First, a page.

I have saved my daughter's life.

I do not feel like a hero for doing it one time. I do not feel like a hero for doing it the countless number of times I have done it. I am simply her Mom. I am doing what any Mom would do to ensure her child's safety. I am doing the tasks that need to be done to keep her alive. I do them not with the intent of getting praise or thanks or being looked upon as being special. I do them for selfish reasons mainly. I do them because I would die without her. I do them because I want her to live so I can see her smile another day....so I can hear her laugh again...so I can play games with her...so I can sing and dance like a fool with her...so I can have another minute to love her with my whole heart. I do them so I can see her grow up healthy and live her own life...maybe meet the love of her life...get married if she desires...have her own children if she chooses to. I do them so I can see her achieve all of her goals and hopes and dreams. I do them because I love her.
I am ashamed to admit though that I have never thought how she feels about lows. I mean I KNOW how she feels when she is low because I have hypoglycemia myself...I know the gross feeling...the nausea, the dizziness, the cold sweats, the shakes....I know what that is like. I am talking about the other aspect of it though. I have never thought about how it affects her mind and her emotions. Does she get scared when she sees those low numbers? Does she worry when she has a low at bedtime? Is she terrified to let herself fall asleep because of the low number? Does she worry that she will drop even lower if she just shuts her eyes and falls asleep? Does she sit there in bed silent...listening to her own body...trying to tell if she will be ok...trying to feel the signs and notice if her blood sugar is finally coming back up? Does she worry about it? Is she scared?
It hit me tonight that I have never thought of those things before. I have handled lows by the book...following the steps I was taught 3 1/2 years ago...test, juice, 15 minutes retest....lather, rinse, repeat. I have shoved down my fear when dealing with that number....pushed the wildly morbid and frightening thoughts way down deep so I can focus on the number and deal with the situation laid out before me. I have never thought about how it must be for her.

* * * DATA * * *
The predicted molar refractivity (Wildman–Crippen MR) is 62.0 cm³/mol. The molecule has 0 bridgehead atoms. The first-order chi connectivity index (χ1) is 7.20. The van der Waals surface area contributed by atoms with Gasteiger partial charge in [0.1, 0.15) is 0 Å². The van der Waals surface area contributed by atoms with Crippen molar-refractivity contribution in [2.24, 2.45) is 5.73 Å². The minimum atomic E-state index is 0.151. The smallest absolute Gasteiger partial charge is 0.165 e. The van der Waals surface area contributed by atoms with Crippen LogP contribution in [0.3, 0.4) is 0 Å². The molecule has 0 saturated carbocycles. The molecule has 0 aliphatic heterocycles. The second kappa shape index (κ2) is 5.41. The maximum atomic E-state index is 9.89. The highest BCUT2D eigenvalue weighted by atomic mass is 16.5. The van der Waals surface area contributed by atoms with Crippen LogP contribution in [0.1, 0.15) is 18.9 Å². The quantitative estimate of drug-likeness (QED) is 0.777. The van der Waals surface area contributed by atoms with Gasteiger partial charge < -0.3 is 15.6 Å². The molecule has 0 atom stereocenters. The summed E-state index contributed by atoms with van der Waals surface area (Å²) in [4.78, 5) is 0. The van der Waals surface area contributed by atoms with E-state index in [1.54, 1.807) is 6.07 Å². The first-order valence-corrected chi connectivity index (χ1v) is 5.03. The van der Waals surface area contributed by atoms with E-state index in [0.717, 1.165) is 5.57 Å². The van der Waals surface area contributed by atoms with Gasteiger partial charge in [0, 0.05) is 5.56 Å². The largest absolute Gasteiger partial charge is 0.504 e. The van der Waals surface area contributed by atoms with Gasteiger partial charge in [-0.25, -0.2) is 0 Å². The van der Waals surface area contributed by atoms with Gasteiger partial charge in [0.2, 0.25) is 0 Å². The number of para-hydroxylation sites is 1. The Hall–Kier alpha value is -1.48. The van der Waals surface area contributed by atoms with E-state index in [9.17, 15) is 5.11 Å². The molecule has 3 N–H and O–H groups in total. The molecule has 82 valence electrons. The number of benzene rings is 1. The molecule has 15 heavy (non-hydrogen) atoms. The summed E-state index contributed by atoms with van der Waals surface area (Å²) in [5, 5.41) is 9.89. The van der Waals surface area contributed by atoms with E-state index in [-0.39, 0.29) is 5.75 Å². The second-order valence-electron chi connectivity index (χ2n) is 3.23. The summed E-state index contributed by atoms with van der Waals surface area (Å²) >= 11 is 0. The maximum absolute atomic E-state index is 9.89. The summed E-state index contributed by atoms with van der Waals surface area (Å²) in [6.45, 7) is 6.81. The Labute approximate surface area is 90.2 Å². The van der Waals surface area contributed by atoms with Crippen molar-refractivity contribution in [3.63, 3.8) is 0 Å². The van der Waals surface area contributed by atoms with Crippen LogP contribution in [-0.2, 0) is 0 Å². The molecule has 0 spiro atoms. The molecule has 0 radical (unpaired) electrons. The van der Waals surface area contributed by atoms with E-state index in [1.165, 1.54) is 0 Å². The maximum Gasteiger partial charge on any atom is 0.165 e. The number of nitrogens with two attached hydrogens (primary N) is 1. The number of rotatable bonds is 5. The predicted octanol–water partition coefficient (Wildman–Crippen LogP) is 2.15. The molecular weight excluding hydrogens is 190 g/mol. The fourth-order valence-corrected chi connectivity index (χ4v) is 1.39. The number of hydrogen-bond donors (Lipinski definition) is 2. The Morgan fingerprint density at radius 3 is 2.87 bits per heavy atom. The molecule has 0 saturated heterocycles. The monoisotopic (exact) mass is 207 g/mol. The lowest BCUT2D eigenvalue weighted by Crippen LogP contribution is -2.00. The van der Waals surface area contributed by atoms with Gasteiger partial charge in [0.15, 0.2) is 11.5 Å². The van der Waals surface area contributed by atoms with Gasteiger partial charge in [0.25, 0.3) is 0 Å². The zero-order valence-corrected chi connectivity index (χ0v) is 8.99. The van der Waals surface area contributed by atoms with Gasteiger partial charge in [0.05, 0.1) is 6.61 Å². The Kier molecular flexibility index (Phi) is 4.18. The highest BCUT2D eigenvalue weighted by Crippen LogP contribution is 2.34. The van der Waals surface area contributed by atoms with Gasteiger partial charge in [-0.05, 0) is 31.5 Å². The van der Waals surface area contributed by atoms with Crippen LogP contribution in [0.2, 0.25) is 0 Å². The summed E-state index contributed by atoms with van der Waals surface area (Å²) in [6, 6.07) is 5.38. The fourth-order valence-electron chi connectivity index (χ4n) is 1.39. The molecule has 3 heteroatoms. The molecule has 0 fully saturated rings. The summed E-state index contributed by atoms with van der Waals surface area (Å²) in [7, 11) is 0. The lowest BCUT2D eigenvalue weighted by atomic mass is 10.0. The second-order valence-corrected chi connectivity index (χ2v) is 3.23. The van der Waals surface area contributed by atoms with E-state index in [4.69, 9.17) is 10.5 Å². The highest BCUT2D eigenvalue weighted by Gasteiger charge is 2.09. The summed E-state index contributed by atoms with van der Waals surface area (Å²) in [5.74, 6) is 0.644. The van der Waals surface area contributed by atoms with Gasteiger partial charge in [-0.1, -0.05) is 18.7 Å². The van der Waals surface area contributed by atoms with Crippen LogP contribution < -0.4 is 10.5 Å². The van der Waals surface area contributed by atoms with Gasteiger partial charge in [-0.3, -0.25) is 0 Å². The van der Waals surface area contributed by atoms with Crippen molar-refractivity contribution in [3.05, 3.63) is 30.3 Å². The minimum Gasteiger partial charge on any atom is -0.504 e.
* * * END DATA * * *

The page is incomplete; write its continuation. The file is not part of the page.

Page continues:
I think I will start to think about that more. I think tomorrow I will talk to her about it and ask her. I think I will try to remember to look at things from her perpective a little bit more with this disease...because it is in fact HER disease.

A diabetic amongst the butterflies

So today Emma and I went to the butterfly conservatory for a little outing. I love that place! In fact i think I have actually blogged about it before. However, this time rather than write about the actual experience there...I wanted to share something interesting and diabetes related about our visit.
A couple of years ago Emma's class went on a field trip there and while we were sitting there listening to the tour guide talk with the kids, I noticed that she was wearing a pump herself! I pointed it out to Emma because this was still during the time that Emma was anti-pump all the way and I wanted her to see it up close if possible. I remember feeling that old familiar bonded feeling while talking with the guide. It was one of those random moments that seem to occur every now and again to remind you that you are not alone in this. Well, ever since that particular visit we had never run into this particular guide again....until today that is!
Emma and I were walking along the beautiful pathway spotting butterflies all over the place and laughing at the tiny little birds flying by and landing in front of us. As Emma was checking out a display for the kids to touch showing them what a chrysallis and cocoon looks like, I glanced up and my eyes were instantly drawn to the pocket of this woman's workpants. I saw a pump tube coming out of it. I immediately grabbed Emma and pointed in the guide's direction to show her that she was working there today and I swear you would have thought that we had seen the most amazingly beautiful butterfly in the room....instead of just a regular old pump tube. The guide was busy talking with another group of kids, but she noticed our excitement and kind of shook her pump tube at us and gave us a smile and a nod.